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Samsung Tocco Icon Review: In Depth

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The Tocco Icon is a tiny phone aimed at social networkers. With a chrome trim and back back (which is rather fingerprint prone) it’s quite attractive. Hardly a surprise at this price are the cheap-feeling volume and power buttons feel a little cheap, although there’s a slide-out cover to protect the micro USB port from dust.

What we like

You don’t get Android here, instead the phone is running a Samsung Proprietary UI overlayed with TouchWiz 3.0, a variation of that seen on the Samsung Galaxy S2. Swipe down from the top to view Notifications and quickly toggle WiFi, Bluetooth and audio on/off.

The Tocco Icon is fairly simple to use. Swap between and close open applications by holding down the main control button and press it once to launch the main menu. Pre-installed are a selection of applications including Facebook, Twitter and You Tube – basically everything you need to get started. Customise three homescreens with a selection of widgets, including Google, LinkedIn and Samsung Apps and you can also change the main menu layout by moving icons around a grid.

Still 3-megapixels pictures taken using the camera are pretty good, in bright light they are generally sharp and certainly good enough to upload to Facebook or YouTube. Plug in a good pair of headphones to the 3.5 mm jack and mp3 sound quality is actually pretty good, the music interface is very simple to use, although you can’t get features like playists.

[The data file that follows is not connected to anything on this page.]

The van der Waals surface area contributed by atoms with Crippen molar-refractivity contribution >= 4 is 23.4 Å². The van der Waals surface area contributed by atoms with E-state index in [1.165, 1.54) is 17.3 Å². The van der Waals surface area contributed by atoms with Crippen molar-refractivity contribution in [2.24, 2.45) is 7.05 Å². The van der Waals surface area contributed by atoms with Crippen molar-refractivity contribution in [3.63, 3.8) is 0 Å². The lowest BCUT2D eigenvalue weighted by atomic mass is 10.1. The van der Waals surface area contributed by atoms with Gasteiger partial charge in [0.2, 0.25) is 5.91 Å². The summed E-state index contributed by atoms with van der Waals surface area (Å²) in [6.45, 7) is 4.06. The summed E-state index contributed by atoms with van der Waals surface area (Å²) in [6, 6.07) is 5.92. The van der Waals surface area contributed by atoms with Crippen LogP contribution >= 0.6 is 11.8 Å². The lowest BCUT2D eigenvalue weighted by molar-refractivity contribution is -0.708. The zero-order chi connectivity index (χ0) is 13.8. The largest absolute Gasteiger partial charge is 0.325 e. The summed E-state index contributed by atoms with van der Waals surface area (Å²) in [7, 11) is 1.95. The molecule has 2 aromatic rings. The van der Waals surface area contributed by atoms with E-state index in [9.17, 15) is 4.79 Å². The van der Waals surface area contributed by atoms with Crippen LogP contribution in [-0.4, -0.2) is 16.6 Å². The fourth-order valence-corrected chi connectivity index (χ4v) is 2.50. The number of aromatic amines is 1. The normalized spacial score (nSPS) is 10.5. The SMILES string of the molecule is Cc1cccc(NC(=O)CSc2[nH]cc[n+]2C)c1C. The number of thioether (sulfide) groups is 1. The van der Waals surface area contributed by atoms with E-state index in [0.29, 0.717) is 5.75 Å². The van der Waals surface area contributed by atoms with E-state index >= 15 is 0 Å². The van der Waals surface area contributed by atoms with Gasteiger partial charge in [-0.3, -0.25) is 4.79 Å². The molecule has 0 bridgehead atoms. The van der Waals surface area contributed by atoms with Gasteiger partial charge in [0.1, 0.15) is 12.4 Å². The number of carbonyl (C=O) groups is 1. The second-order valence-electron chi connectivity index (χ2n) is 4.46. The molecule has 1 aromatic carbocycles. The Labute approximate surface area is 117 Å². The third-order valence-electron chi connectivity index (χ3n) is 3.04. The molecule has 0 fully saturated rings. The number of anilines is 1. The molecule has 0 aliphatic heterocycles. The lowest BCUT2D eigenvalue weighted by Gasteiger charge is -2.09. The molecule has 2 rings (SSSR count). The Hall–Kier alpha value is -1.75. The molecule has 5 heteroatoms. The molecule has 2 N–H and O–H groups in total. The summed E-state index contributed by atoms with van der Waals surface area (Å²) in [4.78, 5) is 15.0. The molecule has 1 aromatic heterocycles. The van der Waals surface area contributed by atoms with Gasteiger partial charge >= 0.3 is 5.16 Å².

Connectivity is impressive for such as small phone. With ‘N’ WiFi and a 3.5mm jack. On-board memory is only 30MB and the 1GB card that came with our unit (card capacity may vary depending on your operator) filled up really quickly.

The Tocco Icon lets you sync multiple email accounts and includes Exchange Active Sync, it doesn’t support push email, so you do have to connect to download the latest emails.

One of the most impressive things about the Tocco Icon is the battery, we used it for a full day, with browsing, calls and music playback and the indicator barely dropped down.

What we don’t like

Althoygh the screen is a good size, the resolution of 240×400 it’s very low so everything looks blocky, although YouTube playback is smooth.

The screen is capacitive, so you don’t get support for multitouch, so browsing on the Tocco Icon is not fluid and best for occasional use. Tap the arrow at the bottom to view a small panel with forward, back, menu, bookmark and close commands, but zooming in is a real pain – you have to tap fiddly on-screen arrows.

 

The main problem with the phone is that it’s too sluggish – it keeps running out of memory. Leave Facebook, Social Networking and Email open, you won’t have enough memory to run the browser.

Widget choice is a little limited too, for instance you can have shortcuts for the camera on the homescreen. Without the customisation of Android you are limited with what you can display on screen: Feeds and Updates pulls in your Twitter and Facebook updates and takes up a whole screen.

Avoid using the Tocco Icon for filming video. Not only is the 320×240 resolution very low, but it’s juddery and really struggles with different shooting conditions. Camera features are limited to white balance and scene mode, so there’s no means of controlling the noise which appears in dark areas and they are a little soft.

Verdict

Online the Tocco Icon retails for around £80 – a relatively low price considering you get WiFi and some useful – and has some really interesting features for anyone keen on social networking. Although this puts this in the same category as the Vodafone Smart, which offers Android and 3G and the Orange Stockholm, which are both superior phones.

Specification

OSProprietary

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